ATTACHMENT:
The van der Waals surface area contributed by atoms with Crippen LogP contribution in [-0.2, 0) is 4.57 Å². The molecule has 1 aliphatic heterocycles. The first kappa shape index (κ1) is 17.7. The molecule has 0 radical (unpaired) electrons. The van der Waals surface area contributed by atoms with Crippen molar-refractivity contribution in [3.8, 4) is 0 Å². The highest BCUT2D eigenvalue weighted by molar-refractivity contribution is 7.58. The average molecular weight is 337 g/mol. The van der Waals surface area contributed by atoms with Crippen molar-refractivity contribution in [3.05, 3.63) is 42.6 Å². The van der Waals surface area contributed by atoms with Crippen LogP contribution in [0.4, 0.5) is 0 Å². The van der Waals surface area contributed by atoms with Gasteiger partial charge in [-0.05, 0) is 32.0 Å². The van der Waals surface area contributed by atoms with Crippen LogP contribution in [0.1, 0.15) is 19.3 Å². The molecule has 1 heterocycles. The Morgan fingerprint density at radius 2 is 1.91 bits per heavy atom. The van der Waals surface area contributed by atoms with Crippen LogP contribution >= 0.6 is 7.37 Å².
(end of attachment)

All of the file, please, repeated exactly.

The van der Waals surface area contributed by atoms with Crippen LogP contribution in [-0.2, 0) is 4.57 Å². The molecule has 1 aliphatic heterocycles. The first kappa shape index (κ1) is 17.7. The molecule has 0 radical (unpaired) electrons. The van der Waals surface area contributed by atoms with Crippen molar-refractivity contribution in [3.8, 4) is 0 Å². The highest BCUT2D eigenvalue weighted by molar-refractivity contribution is 7.58. The average molecular weight is 337 g/mol. The van der Waals surface area contributed by atoms with Crippen molar-refractivity contribution in [3.05, 3.63) is 42.6 Å². The van der Waals surface area contributed by atoms with Crippen LogP contribution in [0.4, 0.5) is 0 Å². The van der Waals surface area contributed by atoms with Gasteiger partial charge in [-0.05, 0) is 32.0 Å². The van der Waals surface area contributed by atoms with Crippen LogP contribution in [0.1, 0.15) is 19.3 Å². The molecule has 1 heterocycles. The Morgan fingerprint density at radius 2 is 1.91 bits per heavy atom. The van der Waals surface area contributed by atoms with Crippen LogP contribution >= 0.6 is 7.37 Å².